In the area of economics, I am placing before you, with the support of some statistics, the considerations that justify the policy of colonial expansion, as seen from the perspective of a need, felt more and more urgently by the industrialized population of Europe and especially the people of our rich and hardworking country of France: the need for outlets [for exports]. Is this a fantasy? Is this a concern [that can wait] for the future? Or is this not a pressing need, one may say a crying need, of our industrial population? I merely express in a general way what each one of you can see for himself in the various parts of France. Yes, what our major industries [textiles, etc.], irrevocably steered by the treaties of 18601 into exports, lack more and more are outlets. Why? Because next door Germany is setting up trade barriers; because across the ocean the United States of America have become protectionists, and extreme protectionists at that; because not only are these great markets ... shrinking, becoming more and more difficult of access, but these great states are beginning to pour into our own markets products not seen there before. This is true not only for our agriculture, which has been so sorely tried ... and for which competition is no longer limited to the circle of large European states .... Today, as you know, competition, the law of supply and demand, freedom of trade, the effects of speculation, all radiate in a circle that reaches to the ends of the earth .... That is a great complication, a great economic difficulty; ... an extremely serious problem. It is so serious, gentlemen, so acute, that the least informed persons must already glimpse, foresee, and take precautions against the time when the great South American market that has, in a manner of speaking, belonged to us forever will be disputed and perhaps taken away from us by North American products. Nothing is more serious; there can be no graver social problem; and these matters are linked intimately to colonial policy.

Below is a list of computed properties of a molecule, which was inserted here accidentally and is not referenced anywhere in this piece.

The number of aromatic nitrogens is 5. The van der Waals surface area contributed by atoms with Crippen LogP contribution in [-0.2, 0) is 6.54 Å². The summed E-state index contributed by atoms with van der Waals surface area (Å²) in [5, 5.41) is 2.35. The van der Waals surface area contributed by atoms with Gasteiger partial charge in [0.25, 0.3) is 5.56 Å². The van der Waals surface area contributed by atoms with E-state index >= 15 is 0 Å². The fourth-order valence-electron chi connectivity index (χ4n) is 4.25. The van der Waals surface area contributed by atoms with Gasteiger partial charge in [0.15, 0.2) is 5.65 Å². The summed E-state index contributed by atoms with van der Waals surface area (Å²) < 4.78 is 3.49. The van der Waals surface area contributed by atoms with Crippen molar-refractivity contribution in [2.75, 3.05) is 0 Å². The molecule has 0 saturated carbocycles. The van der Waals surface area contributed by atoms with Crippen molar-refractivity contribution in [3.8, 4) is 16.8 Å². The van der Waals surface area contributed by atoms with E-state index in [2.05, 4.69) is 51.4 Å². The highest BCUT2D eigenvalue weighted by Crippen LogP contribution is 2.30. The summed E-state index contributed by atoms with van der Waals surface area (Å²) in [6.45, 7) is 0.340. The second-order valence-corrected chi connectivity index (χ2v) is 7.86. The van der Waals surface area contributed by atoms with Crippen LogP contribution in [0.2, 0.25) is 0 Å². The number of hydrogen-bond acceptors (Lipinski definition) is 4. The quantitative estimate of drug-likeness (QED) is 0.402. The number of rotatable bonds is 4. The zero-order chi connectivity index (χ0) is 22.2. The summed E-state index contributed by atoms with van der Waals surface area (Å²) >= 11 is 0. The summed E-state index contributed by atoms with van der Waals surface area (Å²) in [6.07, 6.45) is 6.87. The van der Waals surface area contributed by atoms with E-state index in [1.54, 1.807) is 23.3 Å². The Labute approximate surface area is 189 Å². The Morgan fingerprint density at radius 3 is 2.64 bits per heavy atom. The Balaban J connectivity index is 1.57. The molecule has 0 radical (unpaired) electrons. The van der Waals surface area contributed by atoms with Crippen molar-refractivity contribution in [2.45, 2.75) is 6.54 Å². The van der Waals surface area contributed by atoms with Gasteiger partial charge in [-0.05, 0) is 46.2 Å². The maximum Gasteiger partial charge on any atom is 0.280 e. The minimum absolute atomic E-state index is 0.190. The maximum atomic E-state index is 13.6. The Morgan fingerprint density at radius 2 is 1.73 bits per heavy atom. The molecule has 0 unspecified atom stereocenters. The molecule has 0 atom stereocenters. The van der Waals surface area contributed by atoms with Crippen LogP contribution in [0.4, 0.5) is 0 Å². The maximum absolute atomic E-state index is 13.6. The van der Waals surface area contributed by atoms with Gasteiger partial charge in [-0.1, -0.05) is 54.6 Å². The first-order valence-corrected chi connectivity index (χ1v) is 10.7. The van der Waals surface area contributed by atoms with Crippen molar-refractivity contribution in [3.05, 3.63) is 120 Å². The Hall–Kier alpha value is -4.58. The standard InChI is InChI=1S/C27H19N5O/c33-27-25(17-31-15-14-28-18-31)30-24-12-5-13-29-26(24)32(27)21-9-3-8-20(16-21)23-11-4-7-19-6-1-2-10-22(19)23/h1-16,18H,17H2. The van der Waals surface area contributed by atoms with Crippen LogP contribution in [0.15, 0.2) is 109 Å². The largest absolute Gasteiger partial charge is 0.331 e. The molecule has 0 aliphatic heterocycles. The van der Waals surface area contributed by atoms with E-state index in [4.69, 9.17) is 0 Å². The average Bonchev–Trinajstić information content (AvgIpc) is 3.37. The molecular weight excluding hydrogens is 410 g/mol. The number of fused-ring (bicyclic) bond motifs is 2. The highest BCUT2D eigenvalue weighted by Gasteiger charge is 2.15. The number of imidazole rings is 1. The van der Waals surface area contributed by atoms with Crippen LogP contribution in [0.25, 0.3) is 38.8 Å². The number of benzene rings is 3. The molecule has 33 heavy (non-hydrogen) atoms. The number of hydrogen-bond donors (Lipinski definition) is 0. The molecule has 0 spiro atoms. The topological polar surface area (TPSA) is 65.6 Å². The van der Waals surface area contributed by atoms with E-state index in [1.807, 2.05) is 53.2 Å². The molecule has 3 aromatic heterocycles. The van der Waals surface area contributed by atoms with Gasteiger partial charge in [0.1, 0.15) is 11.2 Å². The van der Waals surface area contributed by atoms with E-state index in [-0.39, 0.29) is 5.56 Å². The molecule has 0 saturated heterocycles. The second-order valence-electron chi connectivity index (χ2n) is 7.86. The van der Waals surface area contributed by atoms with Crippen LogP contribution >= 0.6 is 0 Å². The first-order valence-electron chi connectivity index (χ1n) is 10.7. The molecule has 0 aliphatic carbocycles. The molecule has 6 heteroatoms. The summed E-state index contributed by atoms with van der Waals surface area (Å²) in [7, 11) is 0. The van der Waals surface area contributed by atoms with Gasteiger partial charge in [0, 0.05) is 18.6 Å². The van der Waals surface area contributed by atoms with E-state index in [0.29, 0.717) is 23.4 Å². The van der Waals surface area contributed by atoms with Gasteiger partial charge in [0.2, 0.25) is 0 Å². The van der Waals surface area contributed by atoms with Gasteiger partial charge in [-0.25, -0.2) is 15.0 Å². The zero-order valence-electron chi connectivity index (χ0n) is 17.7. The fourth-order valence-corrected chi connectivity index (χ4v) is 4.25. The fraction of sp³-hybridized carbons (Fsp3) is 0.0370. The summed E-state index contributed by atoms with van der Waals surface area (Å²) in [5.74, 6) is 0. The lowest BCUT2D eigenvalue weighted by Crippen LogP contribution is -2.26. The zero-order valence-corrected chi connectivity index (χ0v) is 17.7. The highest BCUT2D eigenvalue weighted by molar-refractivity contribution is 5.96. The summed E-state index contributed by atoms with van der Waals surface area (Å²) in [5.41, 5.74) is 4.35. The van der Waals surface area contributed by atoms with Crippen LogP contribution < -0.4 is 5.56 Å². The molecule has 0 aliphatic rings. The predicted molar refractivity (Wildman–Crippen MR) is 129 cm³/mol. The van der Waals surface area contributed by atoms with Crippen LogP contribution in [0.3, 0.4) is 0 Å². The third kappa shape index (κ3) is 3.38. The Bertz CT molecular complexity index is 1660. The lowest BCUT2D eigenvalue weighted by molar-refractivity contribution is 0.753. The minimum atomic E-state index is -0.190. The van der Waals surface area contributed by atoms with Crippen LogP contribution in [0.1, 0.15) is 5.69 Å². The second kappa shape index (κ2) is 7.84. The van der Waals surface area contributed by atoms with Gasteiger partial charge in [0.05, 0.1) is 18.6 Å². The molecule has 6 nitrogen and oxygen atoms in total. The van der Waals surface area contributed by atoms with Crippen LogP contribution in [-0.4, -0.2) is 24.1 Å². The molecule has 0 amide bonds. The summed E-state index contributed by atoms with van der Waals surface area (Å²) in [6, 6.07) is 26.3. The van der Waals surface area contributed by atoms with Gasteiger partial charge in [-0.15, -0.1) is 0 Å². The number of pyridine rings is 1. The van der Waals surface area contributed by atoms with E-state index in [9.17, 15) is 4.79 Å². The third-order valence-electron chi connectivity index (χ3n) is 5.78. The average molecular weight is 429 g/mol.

Gentlemen, we must speak more loudly and more honestly! We must say openly that indeed the higher races have a right over the lower races ....

I repeat, that the superior races have a right because they have a duty. They have the duty to civilize the inferior races .... In the history of earlier centuries these duties, gentlemen, have often been misunderstood; and certainly when the Spanish soldiers and explorers introduced slavery into Central America, they did not fulfill their duty as men of a higher race .... But, in our time, I maintain that European nations acquit themselves with generosity, with grandeur, and with sincerity of this superior civilizing duty.

I say that French colonial policy, the policy of colonial expansion, the policy that has taken us under the Empire [the Second Empire, of Napoleon 1111, to Saigon, to Indochina [Vietnam], that has led us to Tunisia, to Madagascar-I say that this policy of colonial expansion was inspired by... the fact that a navy such as ours cannot do without safe harbors, defenses, supply centers on the high seas .... Are you unaware of this? Look at a map of the world.

Gentlemen, these are considerations that merit the full attention of patriots. The conditions of naval warfare have greatly changed .... At present, as you know, a warship, however perfect its design, cannot carry more than two weeks' supply of coal; and a vessel without coal is a wreck on the high seas, abandoned to the first occupier. Hence the need to have places of supply, shelters, ports for defense and provisioning.... And that is why we needed Tunisia; that is why we needed Saigon and Indochina; that is why we need Madagascar... and why we shall never leave them! ... Gentlemen, in Europe such as it is today, in this competition of the many rivals we see rising up around us, some by military or naval improvements, others by the prodigious development of a constantly growing population; in a Europe, or rather in a universe thus constituted, a policy of withdrawal or abstention is simply the high road to decadence! In our time nations are great only through the activity they deploy; it is not by spreading the peaceable light of their institutions ... that they are great, in the present day.

Spreading light without acting, without taking part in the affairs of the world, keeping out of all European alliances and seeing as a trap, an adventure, all expansion into Africa or the Orient-for a great nation to live this way, believe me, is to abdicate and, in less time than you may think, to sink from the first rank to the third and fourth.





Source:

From Jules François Camille Ferry, "Speech Before the French Chamber of Deputies, March 28, 1884," Discours et Opinions de Jules Ferry, ed. Paul Robiquet (Paris: Armand Colin & Cie., 1897), -1. 5, pp. 199-201, 210-11, 215-18. Translated by Ruth Kleinman in Brooklyn College Core Four Sourcebook









Rubber Plantation in the Congo Free State